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Carole Oglesby, pioneer of women’s sport, speaks to sportanddev

Carole Oglesby, pioneer of women’s sport, speaks to sportanddev

One of the co-chairs of the International Working Group on Women and Sport (IWG) is Carole Oglesby, who has been an advocate for women’s sport since the 1960s. She shared her thoughts about the role sport can play in women’s lives and about the international women’s sport movement.

Carole Oglesby wears multiple hats when it comes to professional matters. She was a national level athlete herself, coached multiple sports, worked as a sport psychology consultant and has been involved in the women’s sport movement throughout her career.

Early involvement
“It was a very personal mission in the beginning,” explains Carole. “When I was a college student and young professional, my colleagues were, at best, neutral to women and sport. Many were actively opposed. They believed that women should be involved only with their family. There was a part of me knowing that this picture of women wasn’t healthy.”

Her first international development experience dates back to the 1970s, when she was involved in a series of projects in Central and South America with women coaches/educators from the USA. Carole recalls her memories of the projects:

“We prepared women to be coaches. We were trying to break women out of the very narrow roles they were allowed to play. We didn’t want to go in like the ’we-know-it-all‘ Americans, so we always invited an equal number of in-country women, and together we offered workshops. It was about basic coaching skills, but was also about women’s empowerment.”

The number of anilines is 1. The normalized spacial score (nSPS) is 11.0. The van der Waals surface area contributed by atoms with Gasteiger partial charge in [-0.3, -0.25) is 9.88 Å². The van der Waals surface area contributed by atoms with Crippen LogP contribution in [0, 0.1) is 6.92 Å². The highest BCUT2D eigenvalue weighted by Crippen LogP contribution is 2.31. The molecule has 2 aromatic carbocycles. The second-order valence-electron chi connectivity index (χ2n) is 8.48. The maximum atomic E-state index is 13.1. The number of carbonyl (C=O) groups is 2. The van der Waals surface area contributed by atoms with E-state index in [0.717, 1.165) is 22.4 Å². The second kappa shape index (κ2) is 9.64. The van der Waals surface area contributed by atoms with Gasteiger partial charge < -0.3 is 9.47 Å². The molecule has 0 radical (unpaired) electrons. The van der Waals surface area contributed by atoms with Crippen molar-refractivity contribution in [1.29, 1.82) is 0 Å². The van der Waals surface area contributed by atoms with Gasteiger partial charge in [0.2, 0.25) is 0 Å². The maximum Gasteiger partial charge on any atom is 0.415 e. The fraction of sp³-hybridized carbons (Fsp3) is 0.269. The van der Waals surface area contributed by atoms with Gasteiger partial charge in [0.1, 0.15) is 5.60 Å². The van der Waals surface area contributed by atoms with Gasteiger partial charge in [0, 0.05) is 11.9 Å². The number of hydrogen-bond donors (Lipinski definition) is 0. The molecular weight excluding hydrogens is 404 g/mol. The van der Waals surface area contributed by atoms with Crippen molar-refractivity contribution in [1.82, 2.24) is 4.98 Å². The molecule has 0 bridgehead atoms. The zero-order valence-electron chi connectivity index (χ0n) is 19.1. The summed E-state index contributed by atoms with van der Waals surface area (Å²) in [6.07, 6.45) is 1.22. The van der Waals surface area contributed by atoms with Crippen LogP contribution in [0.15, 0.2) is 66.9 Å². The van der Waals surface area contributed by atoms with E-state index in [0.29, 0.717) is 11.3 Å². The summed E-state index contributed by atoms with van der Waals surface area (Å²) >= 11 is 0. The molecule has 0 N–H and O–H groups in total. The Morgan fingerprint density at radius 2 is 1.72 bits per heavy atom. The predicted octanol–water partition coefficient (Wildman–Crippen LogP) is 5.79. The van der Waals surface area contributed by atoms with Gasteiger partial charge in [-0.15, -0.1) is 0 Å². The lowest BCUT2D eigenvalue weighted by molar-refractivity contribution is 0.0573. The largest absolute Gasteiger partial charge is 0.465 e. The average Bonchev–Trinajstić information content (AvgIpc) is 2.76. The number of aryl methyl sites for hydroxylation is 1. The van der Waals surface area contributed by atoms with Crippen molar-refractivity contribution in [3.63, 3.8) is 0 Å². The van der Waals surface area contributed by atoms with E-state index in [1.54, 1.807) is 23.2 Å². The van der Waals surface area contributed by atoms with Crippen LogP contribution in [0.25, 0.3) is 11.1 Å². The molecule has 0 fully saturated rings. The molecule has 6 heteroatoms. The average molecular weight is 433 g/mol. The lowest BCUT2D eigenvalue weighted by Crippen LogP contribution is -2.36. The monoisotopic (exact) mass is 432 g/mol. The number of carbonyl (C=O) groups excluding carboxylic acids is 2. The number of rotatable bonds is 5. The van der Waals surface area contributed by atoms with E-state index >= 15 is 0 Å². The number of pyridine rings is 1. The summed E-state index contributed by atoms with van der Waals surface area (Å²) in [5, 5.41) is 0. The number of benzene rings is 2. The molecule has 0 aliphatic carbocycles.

When asked about the secret behind changing attitudes towards women’s physical activity, she says: “I believe in the power of systems and organisations. If you can affect systems, you have more probability of making a lasting change in people’s lives.”

Latest mission
She recently became co-chair of the IWG, a coalition of government and non-governmental organisations, which aims to foster sustainable sporting culture based on gender equality that enables and values the full involvement of girls and women at all levels of sport and physical activity.

Having been involved in different roles in the organisation since its establishment in 1994, she knows it very well, and has a clear vision of her role as co-chair for the upcoming four years.

In partnership with the leaders from Botswana, she would like to strengthen the relationship between the IWG, the IOC and the UN bodies dealing with sport, and would like to make women’s sport development more visible in UN sport and development actions.

Also, she hopes that the IWG can activate intellectual resources to programmes in the field. Not being able to provide direct financial help, the IWG could provide support to these projects by activating its networks.

Carole is an experienced and powerful advocate for women’s sport. But she is much more than that. She maintains that whenever sport-based projects for social causes are activated, we should recognise and consider all forms of diversity.

“All sport for development projects have to be sensitive to address all kinds of diversities” – this is what she believes in and works towards.


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Mariann Bardocz-Bencsik


Tuesday, November 18, 2014 - 23:00